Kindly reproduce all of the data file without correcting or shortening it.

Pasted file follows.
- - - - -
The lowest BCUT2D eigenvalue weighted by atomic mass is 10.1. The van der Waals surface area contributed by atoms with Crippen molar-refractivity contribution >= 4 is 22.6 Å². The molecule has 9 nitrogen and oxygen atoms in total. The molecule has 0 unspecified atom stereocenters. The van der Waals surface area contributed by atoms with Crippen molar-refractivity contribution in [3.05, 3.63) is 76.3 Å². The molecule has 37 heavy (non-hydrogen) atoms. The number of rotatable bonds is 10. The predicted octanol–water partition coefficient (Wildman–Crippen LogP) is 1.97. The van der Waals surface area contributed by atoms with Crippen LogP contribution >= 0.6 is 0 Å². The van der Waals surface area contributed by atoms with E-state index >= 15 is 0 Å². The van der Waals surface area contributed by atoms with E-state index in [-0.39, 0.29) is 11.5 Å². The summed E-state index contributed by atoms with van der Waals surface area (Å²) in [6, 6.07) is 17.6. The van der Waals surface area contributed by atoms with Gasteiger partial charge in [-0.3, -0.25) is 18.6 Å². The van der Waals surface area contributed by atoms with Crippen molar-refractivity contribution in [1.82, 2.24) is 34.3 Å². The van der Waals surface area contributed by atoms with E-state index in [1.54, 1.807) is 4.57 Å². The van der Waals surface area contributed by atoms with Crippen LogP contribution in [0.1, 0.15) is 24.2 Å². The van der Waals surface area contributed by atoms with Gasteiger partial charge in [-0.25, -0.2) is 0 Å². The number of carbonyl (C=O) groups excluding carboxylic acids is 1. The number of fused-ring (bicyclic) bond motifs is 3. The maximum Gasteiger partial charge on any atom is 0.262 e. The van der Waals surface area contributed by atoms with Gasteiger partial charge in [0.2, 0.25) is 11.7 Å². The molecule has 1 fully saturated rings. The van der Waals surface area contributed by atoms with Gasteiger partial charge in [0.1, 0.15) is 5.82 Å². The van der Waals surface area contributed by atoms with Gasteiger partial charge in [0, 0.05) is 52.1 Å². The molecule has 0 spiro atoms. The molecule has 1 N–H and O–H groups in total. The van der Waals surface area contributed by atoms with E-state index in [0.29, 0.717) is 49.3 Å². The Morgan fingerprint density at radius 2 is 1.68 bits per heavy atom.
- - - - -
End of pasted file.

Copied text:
The lowest BCUT2D eigenvalue weighted by atomic mass is 10.1. The van der Waals surface area contributed by atoms with Crippen molar-refractivity contribution >= 4 is 22.6 Å². The molecule has 9 nitrogen and oxygen atoms in total. The molecule has 0 unspecified atom stereocenters. The van der Waals surface area contributed by atoms with Crippen molar-refractivity contribution in [3.05, 3.63) is 76.3 Å². The molecule has 37 heavy (non-hydrogen) atoms. The number of rotatable bonds is 10. The predicted octanol–water partition coefficient (Wildman–Crippen LogP) is 1.97. The van der Waals surface area contributed by atoms with Crippen LogP contribution >= 0.6 is 0 Å². The van der Waals surface area contributed by atoms with E-state index >= 15 is 0 Å². The van der Waals surface area contributed by atoms with E-state index in [-0.39, 0.29) is 11.5 Å². The summed E-state index contributed by atoms with van der Waals surface area (Å²) in [6, 6.07) is 17.6. The van der Waals surface area contributed by atoms with Gasteiger partial charge in [-0.3, -0.25) is 18.6 Å². The van der Waals surface area contributed by atoms with Crippen molar-refractivity contribution in [1.82, 2.24) is 34.3 Å². The van der Waals surface area contributed by atoms with E-state index in [1.54, 1.807) is 4.57 Å². The van der Waals surface area contributed by atoms with Crippen LogP contribution in [0.1, 0.15) is 24.2 Å². The van der Waals surface area contributed by atoms with Gasteiger partial charge in [-0.25, -0.2) is 0 Å². The number of carbonyl (C=O) groups excluding carboxylic acids is 1. The number of fused-ring (bicyclic) bond motifs is 3. The maximum Gasteiger partial charge on any atom is 0.262 e. The van der Waals surface area contributed by atoms with Gasteiger partial charge in [0.2, 0.25) is 11.7 Å². The molecule has 1 fully saturated rings. The van der Waals surface area contributed by atoms with Gasteiger partial charge in [0.1, 0.15) is 5.82 Å². The van der Waals surface area contributed by atoms with Gasteiger partial charge in [0, 0.05) is 52.1 Å². The molecule has 0 spiro atoms. The molecule has 1 N–H and O–H groups in total. The van der Waals surface area contributed by atoms with E-state index in [0.29, 0.717) is 49.3 Å². The Morgan fingerprint density at radius 2 is 1.68 bits per heavy atom.